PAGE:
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Journal of Immunology Research
Volume 2016, Article ID 1412840, 19 pages
Review Article

State of the Art, Unresolved Issues, and Future Research Directions in the Fight against Hepatitis C Virus: Perspectives for Screening, Diagnostics of Resistances, and Immunization

1Department of Health Sciences, University of Genoa, 16132 Genoa, Italy
2IRCCS AOU San Martino-IST, 16132 Genoa, Italy

Received 30 June 2016; Revised 9 September 2016; Accepted 20 September 2016

Academic Editor: Roberta A. Diotti

Copyright © 2016 Cecilia Trucchi et al. This is an open access article distributed under the Creative Commons Attribution License, which permits unrestricted use, distribution, and reproduction in any medium, provided the original work is properly cited.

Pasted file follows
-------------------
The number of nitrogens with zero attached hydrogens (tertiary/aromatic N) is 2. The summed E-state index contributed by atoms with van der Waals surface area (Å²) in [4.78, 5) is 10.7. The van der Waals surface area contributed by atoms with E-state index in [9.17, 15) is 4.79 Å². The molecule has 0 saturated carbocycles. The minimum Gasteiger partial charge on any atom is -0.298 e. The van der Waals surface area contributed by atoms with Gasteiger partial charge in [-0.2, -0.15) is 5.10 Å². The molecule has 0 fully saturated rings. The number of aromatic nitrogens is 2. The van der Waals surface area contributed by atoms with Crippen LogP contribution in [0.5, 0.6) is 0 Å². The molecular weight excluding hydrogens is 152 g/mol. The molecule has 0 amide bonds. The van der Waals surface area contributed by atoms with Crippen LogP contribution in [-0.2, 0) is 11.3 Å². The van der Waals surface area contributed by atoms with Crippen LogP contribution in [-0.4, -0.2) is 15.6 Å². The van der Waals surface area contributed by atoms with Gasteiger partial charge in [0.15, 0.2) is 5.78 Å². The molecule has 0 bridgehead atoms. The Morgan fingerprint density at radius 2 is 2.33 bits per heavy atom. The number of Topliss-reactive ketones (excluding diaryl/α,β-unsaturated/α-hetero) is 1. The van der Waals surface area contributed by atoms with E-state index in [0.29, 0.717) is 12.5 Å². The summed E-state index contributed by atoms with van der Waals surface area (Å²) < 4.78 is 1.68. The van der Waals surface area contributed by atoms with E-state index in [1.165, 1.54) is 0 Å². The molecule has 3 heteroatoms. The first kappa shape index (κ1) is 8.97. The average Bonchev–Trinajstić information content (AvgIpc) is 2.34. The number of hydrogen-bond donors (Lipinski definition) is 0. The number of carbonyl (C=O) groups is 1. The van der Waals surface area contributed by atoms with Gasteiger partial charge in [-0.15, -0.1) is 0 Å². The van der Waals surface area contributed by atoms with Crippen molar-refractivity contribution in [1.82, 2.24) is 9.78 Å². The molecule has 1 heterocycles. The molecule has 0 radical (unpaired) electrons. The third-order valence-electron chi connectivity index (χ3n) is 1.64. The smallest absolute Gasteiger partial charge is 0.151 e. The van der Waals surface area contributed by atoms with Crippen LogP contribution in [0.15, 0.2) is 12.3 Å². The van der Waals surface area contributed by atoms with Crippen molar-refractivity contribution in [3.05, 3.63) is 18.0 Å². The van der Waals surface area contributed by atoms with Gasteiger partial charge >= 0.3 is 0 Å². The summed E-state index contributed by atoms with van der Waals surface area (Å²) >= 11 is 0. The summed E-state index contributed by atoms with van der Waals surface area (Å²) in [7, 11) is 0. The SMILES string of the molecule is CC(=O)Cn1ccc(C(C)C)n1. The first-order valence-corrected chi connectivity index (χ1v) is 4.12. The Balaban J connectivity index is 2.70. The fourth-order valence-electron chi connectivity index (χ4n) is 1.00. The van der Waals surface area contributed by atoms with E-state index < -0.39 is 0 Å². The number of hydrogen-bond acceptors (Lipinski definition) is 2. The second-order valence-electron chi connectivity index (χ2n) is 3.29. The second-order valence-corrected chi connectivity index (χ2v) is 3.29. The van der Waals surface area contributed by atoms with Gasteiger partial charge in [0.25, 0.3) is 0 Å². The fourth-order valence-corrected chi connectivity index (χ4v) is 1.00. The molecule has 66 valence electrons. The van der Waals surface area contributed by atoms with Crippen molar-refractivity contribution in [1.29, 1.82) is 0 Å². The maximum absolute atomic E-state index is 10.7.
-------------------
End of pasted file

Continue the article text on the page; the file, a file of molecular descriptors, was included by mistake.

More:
Hepatitis C virus (HCV) still represents a major public health threat, with a dramatic burden from both epidemiological and clinical points of view. New generation of direct-acting antiviral agents (DAAs) has been recently introduced in clinical practice promising to cure HCV and to overcome the issues related to the interferon-based therapies. However, the emergence of drug resistance and the suboptimal activity of DAAs therapies against diverse HCV genotypes have been observed, determining treatment failure and hampering an effective control of HCV spread worldwide. Moreover, these treatments remain poorly accessible, particularly in low-income countries. Finally, effective screening strategy is crucial to early identifying and treating all HCV chronically infected patients. For all these reasons, even though new drugs may contribute to impacting HCV spread worldwide a preventive HCV vaccine remains a cornerstone in the road to significantly reduce the HCV spread globally, with the ultimate goal of its eradication. Advances in molecular vaccinology, together with a strong financial, political, and societal support, will enable reaching this fundamental success in the coming years. In this comprehensive review, the state of the art about these major topics in the fight against HCV and the future of research in these fields are discussed.